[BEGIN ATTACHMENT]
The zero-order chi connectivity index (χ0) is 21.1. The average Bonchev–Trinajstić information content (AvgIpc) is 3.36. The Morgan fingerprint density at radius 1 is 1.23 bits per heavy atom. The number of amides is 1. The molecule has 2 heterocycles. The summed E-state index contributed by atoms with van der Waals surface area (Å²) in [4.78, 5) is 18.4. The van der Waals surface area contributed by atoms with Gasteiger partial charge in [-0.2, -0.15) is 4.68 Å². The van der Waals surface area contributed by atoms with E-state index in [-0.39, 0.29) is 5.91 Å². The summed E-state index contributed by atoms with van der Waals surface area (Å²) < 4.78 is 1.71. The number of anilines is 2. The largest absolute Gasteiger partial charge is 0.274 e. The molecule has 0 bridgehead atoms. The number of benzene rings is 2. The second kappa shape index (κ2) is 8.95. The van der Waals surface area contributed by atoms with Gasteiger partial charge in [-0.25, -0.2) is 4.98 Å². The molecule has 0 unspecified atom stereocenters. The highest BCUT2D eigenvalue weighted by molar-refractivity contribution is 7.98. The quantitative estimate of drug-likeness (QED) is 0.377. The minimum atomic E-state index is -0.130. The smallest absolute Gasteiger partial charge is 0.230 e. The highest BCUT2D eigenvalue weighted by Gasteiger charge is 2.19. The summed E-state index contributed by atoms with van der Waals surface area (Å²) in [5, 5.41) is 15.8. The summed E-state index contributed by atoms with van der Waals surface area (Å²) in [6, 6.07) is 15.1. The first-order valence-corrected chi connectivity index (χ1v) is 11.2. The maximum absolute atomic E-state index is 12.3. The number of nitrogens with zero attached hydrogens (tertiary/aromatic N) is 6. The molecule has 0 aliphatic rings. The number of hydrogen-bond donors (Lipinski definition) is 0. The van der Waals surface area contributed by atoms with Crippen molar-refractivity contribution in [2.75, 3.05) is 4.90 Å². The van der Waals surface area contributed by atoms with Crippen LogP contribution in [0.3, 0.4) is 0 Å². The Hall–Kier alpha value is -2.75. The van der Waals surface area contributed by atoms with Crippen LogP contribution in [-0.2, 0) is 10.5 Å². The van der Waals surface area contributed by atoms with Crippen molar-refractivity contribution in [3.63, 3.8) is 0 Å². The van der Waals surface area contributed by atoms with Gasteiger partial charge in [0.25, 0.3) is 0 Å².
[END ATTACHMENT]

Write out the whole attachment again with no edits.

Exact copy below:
The zero-order chi connectivity index (χ0) is 21.1. The average Bonchev–Trinajstić information content (AvgIpc) is 3.36. The Morgan fingerprint density at radius 1 is 1.23 bits per heavy atom. The number of amides is 1. The molecule has 2 heterocycles. The summed E-state index contributed by atoms with van der Waals surface area (Å²) in [4.78, 5) is 18.4. The van der Waals surface area contributed by atoms with Gasteiger partial charge in [-0.2, -0.15) is 4.68 Å². The van der Waals surface area contributed by atoms with E-state index in [-0.39, 0.29) is 5.91 Å². The summed E-state index contributed by atoms with van der Waals surface area (Å²) < 4.78 is 1.71. The number of anilines is 2. The largest absolute Gasteiger partial charge is 0.274 e. The molecule has 0 bridgehead atoms. The number of benzene rings is 2. The second kappa shape index (κ2) is 8.95. The van der Waals surface area contributed by atoms with Gasteiger partial charge in [-0.25, -0.2) is 4.98 Å². The molecule has 0 unspecified atom stereocenters. The highest BCUT2D eigenvalue weighted by molar-refractivity contribution is 7.98. The quantitative estimate of drug-likeness (QED) is 0.377. The minimum atomic E-state index is -0.130. The smallest absolute Gasteiger partial charge is 0.230 e. The highest BCUT2D eigenvalue weighted by Gasteiger charge is 2.19. The summed E-state index contributed by atoms with van der Waals surface area (Å²) in [5, 5.41) is 15.8. The summed E-state index contributed by atoms with van der Waals surface area (Å²) in [6, 6.07) is 15.1. The first-order valence-corrected chi connectivity index (χ1v) is 11.2. The maximum absolute atomic E-state index is 12.3. The number of nitrogens with zero attached hydrogens (tertiary/aromatic N) is 6. The molecule has 0 aliphatic rings. The number of hydrogen-bond donors (Lipinski definition) is 0. The van der Waals surface area contributed by atoms with Crippen molar-refractivity contribution in [2.75, 3.05) is 4.90 Å². The van der Waals surface area contributed by atoms with Crippen LogP contribution in [0.3, 0.4) is 0 Å². The Hall–Kier alpha value is -2.75. The van der Waals surface area contributed by atoms with Crippen LogP contribution in [-0.2, 0) is 10.5 Å². The van der Waals surface area contributed by atoms with Crippen molar-refractivity contribution in [3.63, 3.8) is 0 Å². The van der Waals surface area contributed by atoms with Gasteiger partial charge in [0.25, 0.3) is 0 Å².